The presence of microorganisms is often the reason why food spoils over time. This technology by a Polish scientist is a bioactive atmosphere modifier that aims to extend the freshness and shelf-life of packaged food by inhibiting the growth of mould, yeast and bacteria. The technology is more effective than existing methods as it is able to produce a larger volume of atmosphere-modifying gases.
The bioactive atmosphere modifier is a compound that consists of yeast, medium for yeasts, lactic acid bacteria, sugar and bacterial growth activator that causes oxygen consumption and formation of carbon dioxide and ethanol. The use of lactic acid enhances the inhibiting effects of carbon dioxide on the growth of pathogenic microorganisms. Compared with other compounds that utilise only yeast and sugar, the modifier with lactic acid bacteria produces a greater volume of atmosphere-modifying gases.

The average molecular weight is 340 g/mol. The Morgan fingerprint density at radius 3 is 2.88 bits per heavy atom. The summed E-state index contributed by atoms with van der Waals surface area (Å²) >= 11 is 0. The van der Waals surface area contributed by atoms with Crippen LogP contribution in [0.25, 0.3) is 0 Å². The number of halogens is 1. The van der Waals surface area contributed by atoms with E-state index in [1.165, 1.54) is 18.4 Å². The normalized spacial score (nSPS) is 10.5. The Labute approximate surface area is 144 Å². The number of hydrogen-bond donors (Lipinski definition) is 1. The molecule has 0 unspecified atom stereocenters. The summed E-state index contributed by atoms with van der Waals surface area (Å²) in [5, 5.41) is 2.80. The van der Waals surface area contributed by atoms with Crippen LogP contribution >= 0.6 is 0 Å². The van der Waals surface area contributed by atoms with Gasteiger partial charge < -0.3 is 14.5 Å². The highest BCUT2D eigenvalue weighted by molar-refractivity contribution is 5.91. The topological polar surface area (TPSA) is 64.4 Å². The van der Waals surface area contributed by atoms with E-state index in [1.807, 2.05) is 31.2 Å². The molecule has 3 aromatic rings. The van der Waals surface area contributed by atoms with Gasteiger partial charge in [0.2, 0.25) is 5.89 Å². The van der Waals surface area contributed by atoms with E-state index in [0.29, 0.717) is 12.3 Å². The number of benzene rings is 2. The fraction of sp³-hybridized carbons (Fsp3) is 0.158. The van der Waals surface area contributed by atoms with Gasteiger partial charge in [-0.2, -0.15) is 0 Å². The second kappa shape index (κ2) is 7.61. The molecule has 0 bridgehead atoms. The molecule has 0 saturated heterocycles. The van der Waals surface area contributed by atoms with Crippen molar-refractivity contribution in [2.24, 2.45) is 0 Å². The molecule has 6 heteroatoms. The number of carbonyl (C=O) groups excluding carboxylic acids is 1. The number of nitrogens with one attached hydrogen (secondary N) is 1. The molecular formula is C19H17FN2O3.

The active substance is contained in a sachet that is part of the food package. The sachet can also be used separately and placed in a box or bag containing food. In either case, the air circulating inside the packaging will come in contact with the bioactive modifier inside the sachet to cause microbial oxygen consumption and ethanol production. This, in turn, inhibits the growth of moulds, yeast or other pathogenic microorganisms, and extends the freshness of the packaged food.
Tests have shown that bakery goods packed in their bioactive modifier packaging and extend shelf-life by 2-3 times.
The bioactive modifier of atmosphere is suitable for packaged food. The shape and size of the packaging can be adjusted to suit the parameters of a product and can be used in the following ways:
This bioactive compound offers the following benefits:
The scientist is looking to collaborate with commercial partners to customise the bioactive modifier and to commercialise.